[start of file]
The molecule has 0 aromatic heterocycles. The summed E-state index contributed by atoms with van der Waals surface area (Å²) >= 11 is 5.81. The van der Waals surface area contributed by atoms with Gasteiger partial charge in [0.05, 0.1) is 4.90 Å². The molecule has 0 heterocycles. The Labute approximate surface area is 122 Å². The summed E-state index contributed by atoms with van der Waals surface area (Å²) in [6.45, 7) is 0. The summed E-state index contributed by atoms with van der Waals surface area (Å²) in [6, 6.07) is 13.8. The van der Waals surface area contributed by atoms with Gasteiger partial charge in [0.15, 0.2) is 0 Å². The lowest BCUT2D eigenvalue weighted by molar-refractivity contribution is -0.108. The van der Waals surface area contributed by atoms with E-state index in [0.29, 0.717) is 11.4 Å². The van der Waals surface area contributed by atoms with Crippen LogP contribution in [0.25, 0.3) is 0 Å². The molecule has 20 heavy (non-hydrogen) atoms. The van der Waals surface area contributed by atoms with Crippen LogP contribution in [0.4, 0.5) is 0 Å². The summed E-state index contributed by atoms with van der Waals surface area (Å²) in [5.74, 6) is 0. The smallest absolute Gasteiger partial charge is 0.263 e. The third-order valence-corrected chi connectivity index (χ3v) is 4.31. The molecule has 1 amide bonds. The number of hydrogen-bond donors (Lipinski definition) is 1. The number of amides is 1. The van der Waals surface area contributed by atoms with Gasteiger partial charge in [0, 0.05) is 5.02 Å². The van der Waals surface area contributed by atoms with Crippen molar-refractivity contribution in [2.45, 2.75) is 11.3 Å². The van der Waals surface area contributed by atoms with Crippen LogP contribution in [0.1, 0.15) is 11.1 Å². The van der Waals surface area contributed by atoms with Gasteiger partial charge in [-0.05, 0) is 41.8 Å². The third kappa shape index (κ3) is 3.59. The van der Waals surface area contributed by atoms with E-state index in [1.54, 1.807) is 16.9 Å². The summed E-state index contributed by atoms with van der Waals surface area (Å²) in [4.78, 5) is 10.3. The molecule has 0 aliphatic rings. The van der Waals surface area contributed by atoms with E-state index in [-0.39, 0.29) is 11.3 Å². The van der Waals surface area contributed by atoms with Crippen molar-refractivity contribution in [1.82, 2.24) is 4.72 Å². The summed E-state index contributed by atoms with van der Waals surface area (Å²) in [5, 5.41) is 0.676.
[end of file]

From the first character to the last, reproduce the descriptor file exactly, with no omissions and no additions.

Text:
The molecule has 0 aromatic heterocycles. The summed E-state index contributed by atoms with van der Waals surface area (Å²) >= 11 is 5.81. The van der Waals surface area contributed by atoms with Gasteiger partial charge in [0.05, 0.1) is 4.90 Å². The molecule has 0 heterocycles. The Labute approximate surface area is 122 Å². The summed E-state index contributed by atoms with van der Waals surface area (Å²) in [6.45, 7) is 0. The summed E-state index contributed by atoms with van der Waals surface area (Å²) in [6, 6.07) is 13.8. The van der Waals surface area contributed by atoms with Gasteiger partial charge in [0.15, 0.2) is 0 Å². The lowest BCUT2D eigenvalue weighted by molar-refractivity contribution is -0.108. The van der Waals surface area contributed by atoms with E-state index in [0.29, 0.717) is 11.4 Å². The van der Waals surface area contributed by atoms with Crippen LogP contribution in [0.25, 0.3) is 0 Å². The molecule has 20 heavy (non-hydrogen) atoms. The van der Waals surface area contributed by atoms with Crippen LogP contribution in [0.4, 0.5) is 0 Å². The summed E-state index contributed by atoms with van der Waals surface area (Å²) in [5.74, 6) is 0. The smallest absolute Gasteiger partial charge is 0.263 e. The third-order valence-corrected chi connectivity index (χ3v) is 4.31. The molecule has 1 amide bonds. The number of hydrogen-bond donors (Lipinski definition) is 1. The number of amides is 1. The van der Waals surface area contributed by atoms with Gasteiger partial charge in [0, 0.05) is 5.02 Å². The van der Waals surface area contributed by atoms with Crippen molar-refractivity contribution in [2.45, 2.75) is 11.3 Å². The van der Waals surface area contributed by atoms with Crippen LogP contribution in [0.1, 0.15) is 11.1 Å². The van der Waals surface area contributed by atoms with Gasteiger partial charge in [-0.05, 0) is 41.8 Å². The third kappa shape index (κ3) is 3.59. The van der Waals surface area contributed by atoms with E-state index in [1.54, 1.807) is 16.9 Å². The summed E-state index contributed by atoms with van der Waals surface area (Å²) in [4.78, 5) is 10.3. The molecule has 0 aliphatic rings. The van der Waals surface area contributed by atoms with E-state index in [-0.39, 0.29) is 11.3 Å². The van der Waals surface area contributed by atoms with Crippen molar-refractivity contribution in [1.82, 2.24) is 4.72 Å². The summed E-state index contributed by atoms with van der Waals surface area (Å²) in [5, 5.41) is 0.676.